Gottfried Christian Friedrich Lücke / Friedrich Luecke
(August 24, 1791 – February 4, 1855)

Student at Halle and Göttingen | Teacher at Friedrich Wilhelm University, Berlin,
the University of Bonn, and ultimately at Göttingen

Apocalypse given a “Galbaic date, just after Nero”

A Commentary on the Epistles of St. John (1837 PDF), a translation of Commentar über die Briefe des Evangelisten Johannes | Google Books in German | History of New Testament Research

Lucke, who was one of the most learned, many-sided and influential of the so-called “mediation” school of evangelical theologians (Vermittelungstheologie), is now chiefly known by his Kommentar über die Schriften d. Evangelisten Johannes (4 vols., 1820-1832). He is an intelligent maintainer of the Johannine authorship of the Fourth Gospel; in connection with this thesis he was one of the first to argue for the early date and non-apostolic authorship of the Apocalypse. His Einleitung in die Offenbarung Johannes was published in 1832. He also published a Synopsis Evangeliorum, jointly with W. M. L. de Wette (1818).

Preterist Commentaries By Historical Preterism

(On 1 John 2:18)
“Uniformity, in as far as it actually exists, may reasonably be ascribed to the shortness of the epistle, to the unity of its subject, and to the singleness of the mind from which it proceeded. But he who interprets this epistle with circumspection, will, not unfrequently, where an inaccurate exegesis discovers nothing but disorder and monontonous repetition, nay, even in expressions most intimately cognate and similar, observe nicely delineated distinctions ; and, in the apparent repetition and disorder, progress and good arrangement. Thus vanish in all directions the pretended indications of decrepitude.

At the destruction of Jerusalem, St. John was indeed of advanced age, at all events old enough to render it probable that he might, in this epistle, have committed those errors of old age with which he has been charged. Let us then suppose that such defects are observable in the epistle, still that would not compel, nor justify our assuming that the epistle had been composed after the destruction of Jerusalem. What hinders us from believing that it may have been written shortly before that event ?

Fourth, and lastly, it is maintained, that if the epistle was written subsequent to the destruction of Jerusalem, the silence respecting it, specially in ii, 18, is an inexplicable riddle, and this, too, is an error. For it cannot be proved that St. John, in the words eschate ora (last hour), at all referred to the destruction of Jerusalem.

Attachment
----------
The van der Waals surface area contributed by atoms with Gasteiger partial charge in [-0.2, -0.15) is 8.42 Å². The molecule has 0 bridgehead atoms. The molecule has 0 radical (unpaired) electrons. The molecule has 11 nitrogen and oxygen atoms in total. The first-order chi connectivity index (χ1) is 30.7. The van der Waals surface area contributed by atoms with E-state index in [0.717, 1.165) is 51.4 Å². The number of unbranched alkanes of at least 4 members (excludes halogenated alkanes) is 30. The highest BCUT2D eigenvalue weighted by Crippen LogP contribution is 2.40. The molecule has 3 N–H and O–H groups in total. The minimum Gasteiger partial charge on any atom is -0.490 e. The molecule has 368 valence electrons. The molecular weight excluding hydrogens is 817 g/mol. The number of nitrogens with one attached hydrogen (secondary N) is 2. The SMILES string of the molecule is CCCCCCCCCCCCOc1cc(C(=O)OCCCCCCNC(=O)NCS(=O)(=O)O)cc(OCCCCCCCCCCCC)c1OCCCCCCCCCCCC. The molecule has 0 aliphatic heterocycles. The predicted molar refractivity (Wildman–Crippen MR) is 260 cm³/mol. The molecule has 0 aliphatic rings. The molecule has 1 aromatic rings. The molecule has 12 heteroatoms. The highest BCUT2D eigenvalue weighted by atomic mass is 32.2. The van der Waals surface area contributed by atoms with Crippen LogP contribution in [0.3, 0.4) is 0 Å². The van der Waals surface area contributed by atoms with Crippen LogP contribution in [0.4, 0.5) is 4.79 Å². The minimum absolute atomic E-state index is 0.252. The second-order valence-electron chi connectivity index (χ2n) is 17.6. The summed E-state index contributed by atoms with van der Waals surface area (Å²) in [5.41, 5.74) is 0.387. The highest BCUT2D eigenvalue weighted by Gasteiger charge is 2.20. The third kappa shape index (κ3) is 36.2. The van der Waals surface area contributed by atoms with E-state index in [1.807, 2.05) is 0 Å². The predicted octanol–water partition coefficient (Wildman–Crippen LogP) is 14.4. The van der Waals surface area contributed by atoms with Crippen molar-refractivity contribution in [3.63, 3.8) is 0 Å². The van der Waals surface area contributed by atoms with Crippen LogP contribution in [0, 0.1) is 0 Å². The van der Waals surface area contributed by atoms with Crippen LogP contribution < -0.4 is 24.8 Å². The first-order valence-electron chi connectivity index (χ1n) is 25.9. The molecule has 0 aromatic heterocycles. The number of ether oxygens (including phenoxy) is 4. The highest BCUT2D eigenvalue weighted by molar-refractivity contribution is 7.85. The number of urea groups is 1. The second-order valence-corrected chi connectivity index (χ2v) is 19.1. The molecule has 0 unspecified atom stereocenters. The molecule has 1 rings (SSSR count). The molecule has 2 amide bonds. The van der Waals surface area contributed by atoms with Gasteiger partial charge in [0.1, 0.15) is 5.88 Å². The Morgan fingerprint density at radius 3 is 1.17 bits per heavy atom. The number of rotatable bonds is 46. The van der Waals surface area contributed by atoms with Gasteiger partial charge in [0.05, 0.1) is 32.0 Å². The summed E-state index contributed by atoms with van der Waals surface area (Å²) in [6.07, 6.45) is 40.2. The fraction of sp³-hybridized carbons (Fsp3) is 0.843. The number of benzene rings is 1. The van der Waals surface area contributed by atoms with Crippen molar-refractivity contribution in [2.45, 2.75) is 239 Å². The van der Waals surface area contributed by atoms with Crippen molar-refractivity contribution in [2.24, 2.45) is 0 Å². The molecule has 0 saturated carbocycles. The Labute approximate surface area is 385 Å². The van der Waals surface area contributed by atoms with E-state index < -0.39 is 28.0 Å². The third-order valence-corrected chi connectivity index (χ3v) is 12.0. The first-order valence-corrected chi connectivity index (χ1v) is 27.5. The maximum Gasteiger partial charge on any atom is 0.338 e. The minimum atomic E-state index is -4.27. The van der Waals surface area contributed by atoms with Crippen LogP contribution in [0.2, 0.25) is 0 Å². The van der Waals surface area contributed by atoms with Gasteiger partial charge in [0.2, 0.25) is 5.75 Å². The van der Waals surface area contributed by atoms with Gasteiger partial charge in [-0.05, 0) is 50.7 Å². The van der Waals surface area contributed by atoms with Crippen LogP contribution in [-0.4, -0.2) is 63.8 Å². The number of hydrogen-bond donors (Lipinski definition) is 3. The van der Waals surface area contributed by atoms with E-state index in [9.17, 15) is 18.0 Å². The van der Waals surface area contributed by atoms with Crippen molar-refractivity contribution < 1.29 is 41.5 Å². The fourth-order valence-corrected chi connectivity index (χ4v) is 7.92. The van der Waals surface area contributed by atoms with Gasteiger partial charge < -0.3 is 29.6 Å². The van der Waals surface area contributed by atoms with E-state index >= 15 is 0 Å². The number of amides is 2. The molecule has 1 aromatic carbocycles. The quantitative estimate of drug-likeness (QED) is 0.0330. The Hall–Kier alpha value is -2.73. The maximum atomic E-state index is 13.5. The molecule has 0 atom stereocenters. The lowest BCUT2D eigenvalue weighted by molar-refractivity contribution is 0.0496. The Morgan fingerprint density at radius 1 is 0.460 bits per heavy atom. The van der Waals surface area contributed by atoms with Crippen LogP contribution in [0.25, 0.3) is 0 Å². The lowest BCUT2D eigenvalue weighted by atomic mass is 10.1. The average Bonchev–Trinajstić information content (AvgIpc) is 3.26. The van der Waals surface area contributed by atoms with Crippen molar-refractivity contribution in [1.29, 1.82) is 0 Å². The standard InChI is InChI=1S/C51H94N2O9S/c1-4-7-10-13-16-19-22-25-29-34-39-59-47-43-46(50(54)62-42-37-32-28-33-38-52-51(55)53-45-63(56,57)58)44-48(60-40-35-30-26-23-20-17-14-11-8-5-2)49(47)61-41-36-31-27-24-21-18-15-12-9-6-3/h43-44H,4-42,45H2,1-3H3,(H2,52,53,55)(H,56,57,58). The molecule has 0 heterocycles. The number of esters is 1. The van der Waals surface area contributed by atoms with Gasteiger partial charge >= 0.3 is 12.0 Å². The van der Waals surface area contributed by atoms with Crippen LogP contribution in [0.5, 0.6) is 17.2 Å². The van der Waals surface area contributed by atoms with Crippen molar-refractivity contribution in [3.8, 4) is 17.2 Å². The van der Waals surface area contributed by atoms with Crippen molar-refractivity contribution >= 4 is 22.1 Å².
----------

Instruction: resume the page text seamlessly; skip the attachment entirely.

As St. John, in his gospel, takes the coming of Christ so much in a spiritual sense, it is much more probable that, by eschate ora, he meant the relation, in point of time, between the pseudo-apostolical Antichrist, then already appearing, and the manifestation of Christ and the perfection of his kingdom. But let us even admit that St. John, in respect of time, considered the eschate ora and the destruction of Jerusalem as identical, and that he wrote his epistle after the destruction of that city ; what justifies the assumption that St. John, in that case, must necessarily have explained how and why the destruction of Jerusalem took place, without bringing along with it the victory of Christianity ? St. John wrote for Christians of Asia Minor, who, for the most part, had previously been heathens : and it cannot be proved, that among these the expectation ever was prevalent, that the destruction of Jerusalem would bring along with it the end of all things, and the perfection of Christ’s kingdom. Since, then, the concatenation of ideas, in the epistle, by no means necessarily led in that direction, and only the relation, as to time, between the anti-christian errors already appearing, and the coming of Christ, was to be explained, what would have been the object of alluding to, and correcting an error, which, probably, no person among the readers ever had entertained ?” (Epistles of John, pp. 13-14)

“Grotius finds in it a phrophetic allusion to the destruction of Jerusalem, which event, he thinks, was in apostolical phrophecy considered as the end of the present course of time, and the precise period for Christ’s manifestation in judgment. But, in this case, the epistle must have been written before the destruction of Jerusalem, since after that event the reference of the () to it, must have been abandoned. Now, what shall we say if the epistle was written after the destruction of Jerusalem ? In this respect it is quite impossible to determine the time when it was written. It is possible that St. John, along with the other Apostles, formerly believed that the destruction of the holy city would be the (end), but this is certain, that at the time he wrote his gospel and this epistle, whether that was before or after Jerusalem’s destruction, he no longer entertained this opinion. Grotius states in his support, Dan. ix. 26, 27, Matth. xxiv. 6, 14, Acts ii. 17. But in none of these passages is (), or any similar term, without any thing further, used as equivalent to the destruction of the holy city. In Dan. ix. 26, 27, and Matth. xxiv. 6, 14, the prophetic reference to it is only indirectly contained ; but of Acts ii. 17 not even so much can be said.

Since in our passage there can nowhere be discovered even a remote allusion to the destruction of Jerusalem, hyjarn wo«, according to the analogy of 2 Tim. iii. 1 ; 1 Tim. iv. 1 ; James v. 3 ; 1 Pet. i. 5 ; 2 Pet. iii. 3 ; Jude 18. and other places, can only be understood with a ^e/zera/ reference to the Messiah, as denoting the end of the then present era, which commenced with the first manifestation of Christ in the flesh, ending with his reappearance in judgment, cfr, V. 28.

The Judaeo-Christian views on which this is founded are in substance as follows :